The Protection Technique Arrives.
The first mention of ground-fault protection occurred in the 1962 NEC with the introduction of Article 680 for swimming pools. It is generally accepted that electricity and water are not a good combination, and there was a concern for the shock hazard associated with underwater lighting. An approved fail-safe ground detector device could automatically de-energize the circuit for underwater lighting operating at greater than 30 volts. This fail-safe ground (not yet called GFCI) detector was not the only allowable method; an approved grid structure or similar safeguard was an alternative.
A 1965 modification to the Code required all underwater lighting fixtures to perform reliably under any likely combination of fault conditions to prevent a shock hazard. Four methods could accomplish this requirement, including the use of “differential type circuit protection”, the precursor to the term “ground-fault circuit interrupter.”
What Is GFCI?
The definition of Ground-Fault Circuit Interrupter appeared in Article 680 (in the 1968 edition) as “a device whose function is to interrupt the electric circuit to the load when a fault current to ground exceeds some predetermined value that is less than that required to operate the overcurrent protective device of the supply circuit.” GFCI was still only one of the protection methods permitted for underwater fixtures. An interesting requirement was that conductors on the load side of the GFCI device were to be kept entirely independent of all other wiring and electrical equipment.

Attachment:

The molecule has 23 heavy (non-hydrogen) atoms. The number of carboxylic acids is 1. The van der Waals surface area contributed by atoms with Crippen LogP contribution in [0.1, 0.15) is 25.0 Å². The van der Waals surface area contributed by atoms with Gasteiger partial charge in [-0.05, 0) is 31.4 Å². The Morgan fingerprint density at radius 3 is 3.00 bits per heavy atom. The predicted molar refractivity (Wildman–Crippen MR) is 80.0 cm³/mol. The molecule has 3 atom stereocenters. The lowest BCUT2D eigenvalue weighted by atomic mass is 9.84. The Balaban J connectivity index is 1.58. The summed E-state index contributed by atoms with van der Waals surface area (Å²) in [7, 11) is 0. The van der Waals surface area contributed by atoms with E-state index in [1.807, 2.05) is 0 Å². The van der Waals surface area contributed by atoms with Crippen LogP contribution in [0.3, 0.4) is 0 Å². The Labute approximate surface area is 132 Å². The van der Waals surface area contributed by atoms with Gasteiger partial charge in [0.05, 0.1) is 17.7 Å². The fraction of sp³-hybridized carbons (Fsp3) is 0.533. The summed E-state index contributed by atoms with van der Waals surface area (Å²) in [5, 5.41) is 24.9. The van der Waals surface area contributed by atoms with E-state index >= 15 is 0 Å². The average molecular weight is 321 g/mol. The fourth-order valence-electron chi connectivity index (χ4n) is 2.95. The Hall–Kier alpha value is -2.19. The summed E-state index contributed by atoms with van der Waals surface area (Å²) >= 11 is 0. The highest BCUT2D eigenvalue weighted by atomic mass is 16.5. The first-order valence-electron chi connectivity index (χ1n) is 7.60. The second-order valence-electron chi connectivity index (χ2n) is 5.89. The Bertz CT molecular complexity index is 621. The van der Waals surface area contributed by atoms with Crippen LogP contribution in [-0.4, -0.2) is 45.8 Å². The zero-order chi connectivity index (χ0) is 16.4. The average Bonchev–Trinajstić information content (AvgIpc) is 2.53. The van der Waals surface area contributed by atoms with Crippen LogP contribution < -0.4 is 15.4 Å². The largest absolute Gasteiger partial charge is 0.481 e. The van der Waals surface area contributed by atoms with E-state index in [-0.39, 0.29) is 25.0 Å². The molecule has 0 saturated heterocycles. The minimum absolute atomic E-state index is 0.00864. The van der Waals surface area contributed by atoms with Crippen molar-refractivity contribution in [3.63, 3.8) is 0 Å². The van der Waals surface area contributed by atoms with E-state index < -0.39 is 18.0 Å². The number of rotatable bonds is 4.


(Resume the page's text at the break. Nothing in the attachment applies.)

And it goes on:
It was not until 1971 that GFCI protection became a “required” protection method. Even though underwater lighting fixtures were the first allowed this protection they were not the first required to have it. A failed grounding connection presents an electrical hazard, particularly with the number of handheld power tools and extension cords used around a construction site. So the first GFCI requirement (first simply because it occurred in Section 210-7) was for all single phase, 15- and 20-ampere receptacles used at a construction site. A few sections further, GFCI protection was required for all outdoor 120-volt, 15- and 20-ampere receptacles in residential occupancies, essentially for the same reason as for construction sites. This section also specifically permitted GFCI protection for “other circuits, occupancies and locations” if added protection was desired. In Article 680, protection included all electrical equipment used with storable pools and all receptacles within 15 feet of an indoor pool . The expansion of GFCI protection had begun.
Section 210-8 Arrives